Even Wolfowitz’s Departure Stirs Controversy

The latest in the Staff Association’s reasoned statements makes it clear that this controvery is far from over.  Speaking on the BBC tonight, SA Chair Alison Cave reiterated that Paul Wolfowitz has disgraced himself and the institution, and it is now time for the Board to make it clear he is finished, and long before June 30 when he hands in his badge, takes his $400,000 termination payment and steals away (no pun intended) with his integrity intact (according to him)

The internal bulletin boards are incendiary Thursday evening, with attacks on the Board for having colluded with Wolfowitz’s lawyer to give him a sweetheart “mistakes on both sides” deal.  The nicest thing anyone could come up with the defend the exchange of pleasantries was describing an ‘amicable’ divorce, which of course is the more amicable the more money changes hands.

The water element in the Bank’s atrium may well be filled with hot oil tomorrow when the Board arrives to discuss “interim arrangements”, and at least one very high level meeting took place Thursday evening after the announcement to figure out how to deal with what he might get up to.  (Timing of the joint announcement, just after the in-house store closed, allows the Bank’s provisioners to lay in lots of champagne for tomorrow, though.)

It’s hard to imagine how Paul Wolfowitz could usefully spend the next six weeks.  After all, he’s not welcome in Germany for the G7 finance ministers’ conference later this week, or the Africa conference next week, or the G8 Summit under Chancellor Merkel’s leadership.  There might be a Wolfowitz-free premium at the IDA Deputies meeting in Maputo late in June, but it’s unlikely he’d keynote at that event given the $30 billion that must come back in the hat being passed around to IDA donors.  There might be a few dodgey dictatorships that would receive him, though one wonders why: He’ll be gone soon.  And much of his self-described achievements was from the work-in-progress Jim Wolfensohn left and what little he added now badly needs to be tweaked. 

If he is not put on administrative leave, Paul Wolfowitz remains a huge distraction.  His neocon allies, like SAIS’s Ruth Wedgwood (“the friendly face of secret military tribunals”, as the BBC failed to point out during her ludicrous interview this evening) and cynical, tired bloggers like Clarice Feldman, “the American Thinker” (sic), get more airtime as this spectacle continues and the press runs short of anyone to give his side of the story.  John Bolton’s interview with BBC on Wednesday was widely ridiculed and, well, if you have to get John Bolton to speak for you, things are pretty bad. 

Paul Wolfowitz has few other supporters to peddle his “I was vindicated” fantasy.  Much of his severance will go to pay Bob Bennett, who can return to chasing celibrity ambulances as long as there are journalists around, this confirming that he generally represents only the guilty who are used to making a deal to be let off.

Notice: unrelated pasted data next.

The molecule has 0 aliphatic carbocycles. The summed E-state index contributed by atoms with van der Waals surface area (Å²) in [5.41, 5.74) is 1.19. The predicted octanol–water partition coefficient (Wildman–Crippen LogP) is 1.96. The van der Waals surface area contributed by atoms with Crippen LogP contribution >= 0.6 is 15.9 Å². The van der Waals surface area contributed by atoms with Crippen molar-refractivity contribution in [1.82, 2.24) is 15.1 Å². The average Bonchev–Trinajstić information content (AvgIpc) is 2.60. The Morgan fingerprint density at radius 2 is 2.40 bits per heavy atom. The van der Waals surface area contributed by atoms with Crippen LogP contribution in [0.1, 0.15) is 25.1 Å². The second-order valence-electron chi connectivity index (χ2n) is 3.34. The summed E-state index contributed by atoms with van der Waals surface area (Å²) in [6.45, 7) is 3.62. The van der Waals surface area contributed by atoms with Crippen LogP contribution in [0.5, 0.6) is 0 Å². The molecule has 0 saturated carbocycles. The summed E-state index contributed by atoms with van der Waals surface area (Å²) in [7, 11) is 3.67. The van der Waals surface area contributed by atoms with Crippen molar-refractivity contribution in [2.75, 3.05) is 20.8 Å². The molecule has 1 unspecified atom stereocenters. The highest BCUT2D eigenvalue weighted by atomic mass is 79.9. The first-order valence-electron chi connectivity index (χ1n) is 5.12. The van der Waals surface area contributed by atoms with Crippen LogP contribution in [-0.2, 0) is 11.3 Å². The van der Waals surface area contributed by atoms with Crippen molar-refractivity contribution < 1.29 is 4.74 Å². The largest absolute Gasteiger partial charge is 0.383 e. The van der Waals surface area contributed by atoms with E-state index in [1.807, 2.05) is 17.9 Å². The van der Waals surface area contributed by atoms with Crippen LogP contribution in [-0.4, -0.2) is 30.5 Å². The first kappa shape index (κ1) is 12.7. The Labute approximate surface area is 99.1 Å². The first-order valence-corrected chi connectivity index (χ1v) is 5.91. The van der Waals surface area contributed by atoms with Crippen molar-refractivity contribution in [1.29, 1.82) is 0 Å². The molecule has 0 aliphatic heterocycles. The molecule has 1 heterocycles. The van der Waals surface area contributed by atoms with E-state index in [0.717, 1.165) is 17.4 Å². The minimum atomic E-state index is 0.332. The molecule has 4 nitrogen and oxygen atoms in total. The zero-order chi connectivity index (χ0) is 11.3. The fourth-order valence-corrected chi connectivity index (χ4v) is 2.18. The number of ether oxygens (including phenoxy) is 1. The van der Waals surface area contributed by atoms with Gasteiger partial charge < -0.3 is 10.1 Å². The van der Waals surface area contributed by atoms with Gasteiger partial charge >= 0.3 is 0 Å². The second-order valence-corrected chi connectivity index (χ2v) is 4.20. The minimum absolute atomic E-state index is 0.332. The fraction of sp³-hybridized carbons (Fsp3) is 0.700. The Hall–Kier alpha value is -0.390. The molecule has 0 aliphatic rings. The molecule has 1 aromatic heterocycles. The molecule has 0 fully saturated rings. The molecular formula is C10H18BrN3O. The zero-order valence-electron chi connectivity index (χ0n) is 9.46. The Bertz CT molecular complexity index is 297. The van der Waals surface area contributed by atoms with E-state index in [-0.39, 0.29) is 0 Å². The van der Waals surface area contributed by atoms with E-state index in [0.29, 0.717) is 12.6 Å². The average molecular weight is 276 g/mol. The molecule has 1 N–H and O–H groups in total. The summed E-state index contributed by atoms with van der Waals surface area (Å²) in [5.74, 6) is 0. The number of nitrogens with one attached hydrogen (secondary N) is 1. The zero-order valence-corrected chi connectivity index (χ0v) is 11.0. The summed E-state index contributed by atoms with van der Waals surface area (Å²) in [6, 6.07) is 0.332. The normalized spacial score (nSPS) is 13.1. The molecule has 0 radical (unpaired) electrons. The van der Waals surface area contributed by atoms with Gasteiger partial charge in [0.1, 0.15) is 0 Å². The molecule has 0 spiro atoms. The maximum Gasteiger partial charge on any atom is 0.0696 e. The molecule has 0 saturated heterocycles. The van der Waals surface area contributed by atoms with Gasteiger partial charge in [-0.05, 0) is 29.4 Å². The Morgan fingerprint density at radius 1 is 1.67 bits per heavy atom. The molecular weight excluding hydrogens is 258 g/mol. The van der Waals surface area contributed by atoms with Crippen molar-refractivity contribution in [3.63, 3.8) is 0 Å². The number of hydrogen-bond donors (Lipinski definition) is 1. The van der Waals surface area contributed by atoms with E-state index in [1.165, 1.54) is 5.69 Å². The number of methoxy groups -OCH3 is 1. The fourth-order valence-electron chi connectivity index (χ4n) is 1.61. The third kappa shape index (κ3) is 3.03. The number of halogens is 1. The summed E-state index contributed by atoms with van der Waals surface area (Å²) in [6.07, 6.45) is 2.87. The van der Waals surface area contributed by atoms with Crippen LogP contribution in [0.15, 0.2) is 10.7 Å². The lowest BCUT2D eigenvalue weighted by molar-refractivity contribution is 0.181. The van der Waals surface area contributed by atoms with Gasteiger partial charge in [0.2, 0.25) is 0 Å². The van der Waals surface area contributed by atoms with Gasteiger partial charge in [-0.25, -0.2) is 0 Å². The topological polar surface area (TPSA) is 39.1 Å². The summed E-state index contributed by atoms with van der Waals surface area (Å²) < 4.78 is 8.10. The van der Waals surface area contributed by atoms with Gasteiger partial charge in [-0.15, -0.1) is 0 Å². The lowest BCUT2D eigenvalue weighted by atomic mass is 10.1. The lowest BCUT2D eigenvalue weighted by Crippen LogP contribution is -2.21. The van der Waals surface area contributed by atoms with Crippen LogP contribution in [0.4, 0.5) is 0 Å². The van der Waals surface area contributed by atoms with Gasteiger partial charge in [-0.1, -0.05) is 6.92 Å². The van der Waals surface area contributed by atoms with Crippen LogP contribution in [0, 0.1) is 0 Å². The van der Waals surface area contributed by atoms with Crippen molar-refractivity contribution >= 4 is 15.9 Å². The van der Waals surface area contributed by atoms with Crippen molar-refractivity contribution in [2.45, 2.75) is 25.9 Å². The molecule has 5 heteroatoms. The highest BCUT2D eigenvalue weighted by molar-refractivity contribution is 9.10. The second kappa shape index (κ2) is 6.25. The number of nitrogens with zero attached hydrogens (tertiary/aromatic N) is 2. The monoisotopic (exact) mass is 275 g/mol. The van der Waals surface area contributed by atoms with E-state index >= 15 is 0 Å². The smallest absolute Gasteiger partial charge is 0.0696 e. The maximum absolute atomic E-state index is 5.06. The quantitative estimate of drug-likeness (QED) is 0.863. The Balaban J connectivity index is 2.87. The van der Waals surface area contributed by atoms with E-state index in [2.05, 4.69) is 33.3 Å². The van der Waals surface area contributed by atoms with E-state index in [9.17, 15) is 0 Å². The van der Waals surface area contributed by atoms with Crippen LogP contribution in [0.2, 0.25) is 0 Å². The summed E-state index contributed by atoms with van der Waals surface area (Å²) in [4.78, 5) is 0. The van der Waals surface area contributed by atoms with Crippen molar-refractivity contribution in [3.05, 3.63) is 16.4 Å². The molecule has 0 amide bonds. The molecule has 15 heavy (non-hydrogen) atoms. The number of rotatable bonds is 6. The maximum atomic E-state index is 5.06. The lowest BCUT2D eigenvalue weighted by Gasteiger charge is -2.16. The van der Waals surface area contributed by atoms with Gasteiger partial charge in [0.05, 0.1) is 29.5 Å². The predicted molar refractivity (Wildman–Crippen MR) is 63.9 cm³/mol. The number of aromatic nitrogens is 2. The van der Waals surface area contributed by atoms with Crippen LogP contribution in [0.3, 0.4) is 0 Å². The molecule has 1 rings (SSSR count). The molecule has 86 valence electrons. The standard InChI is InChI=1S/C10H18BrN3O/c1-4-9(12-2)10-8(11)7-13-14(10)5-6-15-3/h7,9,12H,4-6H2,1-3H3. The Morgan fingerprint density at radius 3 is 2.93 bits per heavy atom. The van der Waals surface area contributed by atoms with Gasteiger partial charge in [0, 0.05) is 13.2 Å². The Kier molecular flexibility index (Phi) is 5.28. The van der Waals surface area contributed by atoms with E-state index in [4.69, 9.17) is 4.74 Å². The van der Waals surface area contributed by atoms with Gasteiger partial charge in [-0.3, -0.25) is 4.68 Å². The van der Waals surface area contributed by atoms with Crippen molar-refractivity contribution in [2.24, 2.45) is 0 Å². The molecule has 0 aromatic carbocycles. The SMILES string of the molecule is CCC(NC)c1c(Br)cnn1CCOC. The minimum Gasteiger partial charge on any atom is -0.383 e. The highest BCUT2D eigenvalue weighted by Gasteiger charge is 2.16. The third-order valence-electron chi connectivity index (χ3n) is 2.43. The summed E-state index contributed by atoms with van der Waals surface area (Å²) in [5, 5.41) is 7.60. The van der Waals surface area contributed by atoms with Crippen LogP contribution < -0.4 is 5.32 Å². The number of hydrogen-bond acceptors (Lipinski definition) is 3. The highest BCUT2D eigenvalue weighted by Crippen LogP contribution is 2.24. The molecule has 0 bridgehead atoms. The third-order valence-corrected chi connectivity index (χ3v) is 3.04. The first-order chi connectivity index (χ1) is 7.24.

As president of the World Bank, Paul Wolfowitz would have significant power.  In addition to continuing to interfere in senior staff appointments, his office might be used to harass his opponents, or those thought to be.  Already, it is being reported that INT has gotten into laying its own allegations, for example, against UK Executive Director Tom Scholar in this morning’s Wall Street Journal.  (Apologies for no link–it’s such scurrilous and irrelevant yellow journalism, by one of the Journal’s specialist mudslingers, one hopes they will take it down soon.)  Of course, reports of allegations can only emanate from one place, INT, so Suzanne Rich Folsom had better tell her own cronies to follow INT’s own procedures.  Nothing to stop INT from investigating her, after all. 

Since Wolfowitz should have no effective say in anything important, it’s hard to imagine why his remaining counsellor should continue to occupy half a small office with one of Shaha’s friends, prohibited, at last, from speaking to staff.

And it would be troubling if investigations that need to take place into (Robin Cleveland’s) forged email (“page 77”), or Shaha’s vacation in Iraq for SAIC, or whether a harassment victim in Brazil was told not to complain because it would not be worth her while, or why Anwar Ibrahim was hired as a Bank consultant around the time he asked for Shaha to join his ghost foundation, or how INT picks consultants and hires staff, were blocked or put on a back burner.  And now that her boyfriend is gone, should Shaha continue to be paid nearly $200,000 tax-free to sit up in a cubicle at the Stimson Center and pretend to be promoting democracy in the Middle East?  She should come back to the Bank on July 1 and look for a job among those managers and colleagues about whom her views are, at last, clear.

The Board has better things to do than watch Paul Wolfowitz’s every move in the next six weeks, and suffer the shenanagans of his cronies.  Wolfowitz and the cronies should all be on administrative leave until their departure dates.  Period.

That way, we get back to work and move on with the Bank’s mission.  This includes a serious discussion of how the governance of the Bank can be fixed, the qualities the next World Bank president must have and how he or she will be identified and selected, and how some of Paul Wolfowitz’s dubious policy reform achievements can be amended so they will work. 

The dream of a world free of poverty can be met only with a World Bank free of Paul Wolfowitz.  And June 30 is too late.

Just do it.

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